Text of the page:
Slash in plastic money charges hailed

HARARE - The downward review of charges on plastic money and electronic transactions will promote usage of e-channels by lowering transaction costs, economic analysts said yesterday.

This comes after Reserve Bank of Zimbabwe governor John Mangundya last week said he was working on a raft of measures to promote the enhanced use of plastic and electronic money which now accounts for 70 percent of retail transactions amid worsening cash shortages.

“The measures include charges or levies on plastic money and electronic transactions being reviewed downwards.

“In order to maintain this positive development and for more convenience to the transacting public, the bank is putting in place measures to make the use of plastic (including international credit cards) and electronic money cheaper and more attractive than using cash and to ensure that bank account holders are bona fide law-abiding and taxpaying citizens,” Mangudya said.

Financial research firm Equity Axis said: “Charges should be lowered to the extent that it makes economic sense to use e-channels when conducting very small value transactions. Demand for hard currency will thus gradually subside.”

In 2016, most banks received a major boost in their non-funded income line due to increased transaction volumes on e-channels.  This has seen the contribution of non-funded income to banks’ total operating income enjoying a huge share when compared to the previous year.

Equity Axis said use of e-channels has also its own downside which requires strong monitoring and investment in compliance monitoring systems which may in the short-term put pressure on imports, but was a cost financial services providers will incur as an adaptation to the new normal.

“The measure is aimed at encouraging the public to use formal channels when transacting, fight externalisation and cash hoarding,” the research firm said.

The apex bank has been able to allocate $100m into the economy on a weekly basis but the country has remained in the throes of a bank note shortage caused by a widening deficit as the local manufacturing industry weakens and low foreign direct investment inflows.

The central bank has established dedicated hotline numbers for the public to report individuals and firms or traders that may be involved in cash hoarding, selling or abusing or externalising of cash, or any related misdemeanour.

A reward equivalent to five percent of the reported and recovered cash amount will be offered by the Central Bank.

Equity Axis said: “A whistleblower facility has worked quite well for Zimra in enforcing tax compliance. Such a facility at RBZ will force the public to bank their cash and support the flow of cash in the economy. And maybe create jobs for a few professional whistleblowers.”

This comes as the country is currently battling a debilitating cash shortage and has introduced bond notes — a local parallel currency pegged at par with the US dollar last November under a $200 million Afreximbank loan facility but long bank queues have remained.

There is currently $140m in bond notes, $23m bond coins and an estimated $400-600m in circulation in the economy.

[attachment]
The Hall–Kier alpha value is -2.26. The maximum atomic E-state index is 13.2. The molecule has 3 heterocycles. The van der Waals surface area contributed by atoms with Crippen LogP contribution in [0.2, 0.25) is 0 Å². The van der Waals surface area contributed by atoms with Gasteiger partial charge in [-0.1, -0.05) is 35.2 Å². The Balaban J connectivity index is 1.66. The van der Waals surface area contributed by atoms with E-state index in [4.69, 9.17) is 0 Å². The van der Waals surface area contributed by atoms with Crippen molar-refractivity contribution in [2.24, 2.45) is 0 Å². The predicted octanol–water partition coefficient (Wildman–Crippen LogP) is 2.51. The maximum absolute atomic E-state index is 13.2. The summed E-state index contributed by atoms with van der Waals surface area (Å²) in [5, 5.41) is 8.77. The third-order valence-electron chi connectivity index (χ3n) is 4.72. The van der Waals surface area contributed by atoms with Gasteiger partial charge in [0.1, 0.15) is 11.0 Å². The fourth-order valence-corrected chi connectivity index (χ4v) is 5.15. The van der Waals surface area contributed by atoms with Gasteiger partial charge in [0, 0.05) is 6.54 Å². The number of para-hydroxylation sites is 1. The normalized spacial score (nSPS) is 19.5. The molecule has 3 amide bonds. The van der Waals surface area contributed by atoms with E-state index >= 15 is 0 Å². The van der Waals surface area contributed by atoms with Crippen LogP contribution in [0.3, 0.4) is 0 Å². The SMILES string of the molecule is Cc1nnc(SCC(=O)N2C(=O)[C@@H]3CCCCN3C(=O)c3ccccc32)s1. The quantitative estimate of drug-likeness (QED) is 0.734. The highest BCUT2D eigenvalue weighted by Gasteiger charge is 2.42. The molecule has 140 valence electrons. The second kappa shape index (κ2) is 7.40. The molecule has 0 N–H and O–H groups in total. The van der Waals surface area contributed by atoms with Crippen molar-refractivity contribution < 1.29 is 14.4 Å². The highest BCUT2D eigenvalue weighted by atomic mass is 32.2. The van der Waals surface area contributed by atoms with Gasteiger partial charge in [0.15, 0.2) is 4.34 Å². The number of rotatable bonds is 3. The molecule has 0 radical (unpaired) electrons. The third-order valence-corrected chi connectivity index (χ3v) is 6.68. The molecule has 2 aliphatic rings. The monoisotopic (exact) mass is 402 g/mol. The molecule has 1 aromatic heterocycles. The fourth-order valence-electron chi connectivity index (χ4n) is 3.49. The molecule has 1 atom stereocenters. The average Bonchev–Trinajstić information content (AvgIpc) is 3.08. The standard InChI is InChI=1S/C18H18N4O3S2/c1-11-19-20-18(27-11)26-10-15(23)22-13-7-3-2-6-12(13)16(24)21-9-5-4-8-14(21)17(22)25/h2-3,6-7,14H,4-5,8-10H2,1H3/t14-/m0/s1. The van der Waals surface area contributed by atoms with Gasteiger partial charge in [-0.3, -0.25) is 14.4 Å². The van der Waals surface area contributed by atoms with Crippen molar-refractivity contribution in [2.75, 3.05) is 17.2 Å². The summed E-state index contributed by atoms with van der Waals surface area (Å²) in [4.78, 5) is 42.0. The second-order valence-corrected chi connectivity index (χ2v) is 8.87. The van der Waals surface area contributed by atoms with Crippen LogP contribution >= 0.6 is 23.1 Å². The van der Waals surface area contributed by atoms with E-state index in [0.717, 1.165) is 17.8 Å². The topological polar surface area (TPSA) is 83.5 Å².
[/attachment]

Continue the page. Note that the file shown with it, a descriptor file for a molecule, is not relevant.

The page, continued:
The RBZ claims a good agricultural season and firming mineral commodity prices are assisting in easing up forex challenges and settling external obligations but long bank queues have remained.

Mangudya has said foreign payments backlog has been reduced by more than 50 percent to $185m.

Companies that have reported their financials have attributed some of their under performances to foreign payments bottlenecks and delays in procuring imported raw materials.

Equity Axis said the $185m may not reflect the actual developments in the economy.

“Due to prioritisation of payments, some businesses and individuals have become disgruntled or are delaying submitting their payments obligation to banks and the numbers do not reflect such,” it said.

RBZ has said it will continue to provide forex allocation from an average of 25 percent of foreign exchange resources it receives from tobacco and mining exporters.

There is no end to foreign payments prioritisation yet as the economy still faces a huge trade gap.

Exports were $224,8 million in the month of March, which is a decline of six percent on the February level of $240 million, while imports continued on an upward trajectory for the third successive month, rising by 25 percent in March to $529,09 million against a February outturn of $424,3 million, official data showed.

March’s import bill was the highest since 2015 and the growth in imports at 25 percent is the fastest in 12 months.

The March exports outturn is also the lowest in seven months.

A curb in imports through prioritisation and controls such as statutory instrument 64 (SI64) has helped shore up liquidity, according to the RBZ. But some companies have said they have failed to import or maintain certain lines of businesses due to restrictions imposed by the policy.

However, the policy has started to bear positive results as noted in cooking oil sub-sector, furniture and some selected companies.

“Financial support will help revive the industrial sector which will in turn reduce the trade gap and thereby forex savings as import substitution bears fruits. There are chances that an improvement in the forex position may also result in an upsurge in imports as the economy becomes more liberal,” Equity Axis said.

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